"I believe the program is headed in the right direction . . . I want to be part of getting this ship straight, getting it going. We have to finish strong; every game counts. I don't care what the scoreboard, what the record says, I'll never quit. It all counts."
As a coach, this is all new to Embree. As a CU player in the mid-'80s, he experienced some of the same lean times, so he's drawing on that. "Sometimes you can lose focus on the bigger picture," he said. "I want these young guys to understand what the bigger picture. I want these young guys to understand where we're going - and unfortunately these are some growing pains you never like to go through.
"Yet at the same time, if they do it right and embrace it, they'll never have to go through it again. It is something I do share with them, but I try to do it in the right way. I tell them to always be respectful of the seniors, it's still about the seniors. But they have to understand why they need to play with a sense of urgency. When they're seniors they're going to want guys in their position (underclassmen) to do the same thing.
"That's one of the things that was different for me, because a lot of our freshmen redshirted. There was only three of us that played as freshmen . . . 'Mac' (former Coach Bill McCartney) just bit the bullet. I'm trying to get as many of those (young) guys out there that I can when the opportunity arises, because I want them to start getting some experience, start speeding up the process . . . what you learn from playing."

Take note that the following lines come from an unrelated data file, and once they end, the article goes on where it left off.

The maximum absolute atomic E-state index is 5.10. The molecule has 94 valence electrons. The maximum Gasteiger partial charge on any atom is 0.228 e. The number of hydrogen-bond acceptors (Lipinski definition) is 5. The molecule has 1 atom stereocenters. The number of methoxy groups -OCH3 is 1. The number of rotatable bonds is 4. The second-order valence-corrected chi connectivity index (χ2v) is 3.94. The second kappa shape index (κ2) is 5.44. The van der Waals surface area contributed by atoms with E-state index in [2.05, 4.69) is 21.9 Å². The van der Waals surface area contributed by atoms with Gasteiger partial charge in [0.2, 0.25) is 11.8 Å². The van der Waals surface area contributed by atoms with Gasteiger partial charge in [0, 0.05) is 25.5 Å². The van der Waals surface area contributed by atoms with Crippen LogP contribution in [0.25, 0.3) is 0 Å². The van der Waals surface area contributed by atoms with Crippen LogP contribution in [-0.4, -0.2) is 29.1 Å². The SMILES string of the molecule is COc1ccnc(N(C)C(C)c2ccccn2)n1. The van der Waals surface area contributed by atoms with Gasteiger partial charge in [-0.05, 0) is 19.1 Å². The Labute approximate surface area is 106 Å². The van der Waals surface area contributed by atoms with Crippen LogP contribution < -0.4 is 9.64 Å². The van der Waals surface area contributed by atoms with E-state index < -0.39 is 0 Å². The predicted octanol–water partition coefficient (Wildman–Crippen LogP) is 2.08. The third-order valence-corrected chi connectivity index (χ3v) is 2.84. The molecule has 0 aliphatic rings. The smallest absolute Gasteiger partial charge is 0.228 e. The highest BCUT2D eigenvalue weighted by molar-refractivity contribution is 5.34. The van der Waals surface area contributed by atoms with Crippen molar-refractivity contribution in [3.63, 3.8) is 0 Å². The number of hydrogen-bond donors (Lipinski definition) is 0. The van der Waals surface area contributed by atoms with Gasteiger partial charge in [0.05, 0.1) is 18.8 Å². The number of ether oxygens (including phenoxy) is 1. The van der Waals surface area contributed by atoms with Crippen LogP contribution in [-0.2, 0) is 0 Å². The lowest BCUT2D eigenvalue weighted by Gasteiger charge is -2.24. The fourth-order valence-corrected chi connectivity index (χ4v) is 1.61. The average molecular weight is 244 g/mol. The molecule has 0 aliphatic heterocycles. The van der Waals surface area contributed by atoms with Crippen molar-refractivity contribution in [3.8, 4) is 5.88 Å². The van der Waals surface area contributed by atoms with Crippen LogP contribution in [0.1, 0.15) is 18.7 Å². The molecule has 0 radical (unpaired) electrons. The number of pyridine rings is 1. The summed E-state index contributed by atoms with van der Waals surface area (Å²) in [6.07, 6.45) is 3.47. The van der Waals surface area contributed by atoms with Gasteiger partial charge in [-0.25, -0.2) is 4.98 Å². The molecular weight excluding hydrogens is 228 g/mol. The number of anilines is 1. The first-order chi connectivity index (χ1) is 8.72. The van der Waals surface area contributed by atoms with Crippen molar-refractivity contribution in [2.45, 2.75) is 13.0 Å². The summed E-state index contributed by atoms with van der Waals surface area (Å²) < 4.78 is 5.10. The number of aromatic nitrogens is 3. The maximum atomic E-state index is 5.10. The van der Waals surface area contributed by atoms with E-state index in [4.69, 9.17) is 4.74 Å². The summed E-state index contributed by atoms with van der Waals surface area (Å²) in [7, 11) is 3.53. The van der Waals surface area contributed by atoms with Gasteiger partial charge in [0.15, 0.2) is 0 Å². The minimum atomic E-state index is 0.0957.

Embree was asked in his postgame media conference how hard this season has been on him. "It's hard," he said. "I'm smiling to keep from crying. It's hard, it really is. It's hard because I feel like we've missed opportunities. I feel like these seniors are going to look back a couple of years from now and woulda, shoulda, coulda . . . . it's been difficult. Probably the hardest thing has been injuries, because it's something you can't control or prepare for. We're getting decimated . . . and as a coach it's frustrating because it limits a lot of what you may want to do."
Come Monday, his seniors will tell him what they want to do, how they want to finish this. Winning out will be their goal, but on Saturday they slipped past the point of that doing them any good from a postseason perspective.
Win a road game, win a conference game, win a game . . . period - those still are on the board for this senior class. It's not what any of them wanted in August, but as November approaches it's all that's left.